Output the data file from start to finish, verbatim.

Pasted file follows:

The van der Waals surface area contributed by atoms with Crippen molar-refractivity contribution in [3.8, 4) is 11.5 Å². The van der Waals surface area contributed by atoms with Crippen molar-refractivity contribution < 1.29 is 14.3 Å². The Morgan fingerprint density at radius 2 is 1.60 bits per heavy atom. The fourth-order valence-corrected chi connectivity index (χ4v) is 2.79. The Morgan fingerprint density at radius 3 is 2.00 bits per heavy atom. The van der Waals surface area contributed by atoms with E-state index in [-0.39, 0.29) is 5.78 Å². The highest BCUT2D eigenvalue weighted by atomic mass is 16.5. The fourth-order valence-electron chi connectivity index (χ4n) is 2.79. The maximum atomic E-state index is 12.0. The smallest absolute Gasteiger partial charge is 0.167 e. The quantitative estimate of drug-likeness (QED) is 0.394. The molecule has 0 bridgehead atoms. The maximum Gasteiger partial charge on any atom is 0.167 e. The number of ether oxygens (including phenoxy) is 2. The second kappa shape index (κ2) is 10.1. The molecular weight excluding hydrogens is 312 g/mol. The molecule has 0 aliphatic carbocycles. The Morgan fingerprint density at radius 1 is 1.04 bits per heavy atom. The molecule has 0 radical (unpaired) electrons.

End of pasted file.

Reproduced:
The van der Waals surface area contributed by atoms with Crippen molar-refractivity contribution in [3.8, 4) is 11.5 Å². The van der Waals surface area contributed by atoms with Crippen molar-refractivity contribution < 1.29 is 14.3 Å². The Morgan fingerprint density at radius 2 is 1.60 bits per heavy atom. The fourth-order valence-corrected chi connectivity index (χ4v) is 2.79. The Morgan fingerprint density at radius 3 is 2.00 bits per heavy atom. The van der Waals surface area contributed by atoms with E-state index in [-0.39, 0.29) is 5.78 Å². The highest BCUT2D eigenvalue weighted by atomic mass is 16.5. The fourth-order valence-electron chi connectivity index (χ4n) is 2.79. The maximum atomic E-state index is 12.0. The smallest absolute Gasteiger partial charge is 0.167 e. The quantitative estimate of drug-likeness (QED) is 0.394. The molecule has 0 bridgehead atoms. The maximum Gasteiger partial charge on any atom is 0.167 e. The number of ether oxygens (including phenoxy) is 2. The second kappa shape index (κ2) is 10.1. The molecular weight excluding hydrogens is 312 g/mol. The molecule has 0 aliphatic carbocycles. The Morgan fingerprint density at radius 1 is 1.04 bits per heavy atom. The molecule has 0 radical (unpaired) electrons.